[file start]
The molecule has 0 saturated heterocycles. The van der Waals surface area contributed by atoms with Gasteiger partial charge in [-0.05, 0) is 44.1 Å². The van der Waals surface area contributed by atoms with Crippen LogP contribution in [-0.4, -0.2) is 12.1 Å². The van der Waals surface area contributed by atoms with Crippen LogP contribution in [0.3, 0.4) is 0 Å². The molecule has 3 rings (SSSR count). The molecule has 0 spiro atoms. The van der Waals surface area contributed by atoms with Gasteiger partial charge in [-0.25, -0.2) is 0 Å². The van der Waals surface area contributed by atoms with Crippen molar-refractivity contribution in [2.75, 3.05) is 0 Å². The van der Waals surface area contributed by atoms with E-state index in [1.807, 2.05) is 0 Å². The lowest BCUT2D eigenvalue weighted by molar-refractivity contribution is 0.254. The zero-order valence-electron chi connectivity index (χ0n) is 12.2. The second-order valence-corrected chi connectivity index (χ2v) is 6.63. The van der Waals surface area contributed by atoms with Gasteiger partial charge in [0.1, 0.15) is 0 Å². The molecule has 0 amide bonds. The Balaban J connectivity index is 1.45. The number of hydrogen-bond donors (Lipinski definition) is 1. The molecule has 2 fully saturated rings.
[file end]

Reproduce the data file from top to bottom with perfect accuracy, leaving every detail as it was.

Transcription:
The molecule has 0 saturated heterocycles. The van der Waals surface area contributed by atoms with Gasteiger partial charge in [-0.05, 0) is 44.1 Å². The van der Waals surface area contributed by atoms with Crippen LogP contribution in [-0.4, -0.2) is 12.1 Å². The van der Waals surface area contributed by atoms with Crippen LogP contribution in [0.3, 0.4) is 0 Å². The molecule has 3 rings (SSSR count). The molecule has 0 spiro atoms. The van der Waals surface area contributed by atoms with Gasteiger partial charge in [-0.25, -0.2) is 0 Å². The van der Waals surface area contributed by atoms with Crippen molar-refractivity contribution in [2.75, 3.05) is 0 Å². The van der Waals surface area contributed by atoms with E-state index in [1.807, 2.05) is 0 Å². The lowest BCUT2D eigenvalue weighted by molar-refractivity contribution is 0.254. The zero-order valence-electron chi connectivity index (χ0n) is 12.2. The second-order valence-corrected chi connectivity index (χ2v) is 6.63. The van der Waals surface area contributed by atoms with Gasteiger partial charge in [0.1, 0.15) is 0 Å². The molecule has 0 amide bonds. The Balaban J connectivity index is 1.45. The number of hydrogen-bond donors (Lipinski definition) is 1. The molecule has 2 fully saturated rings.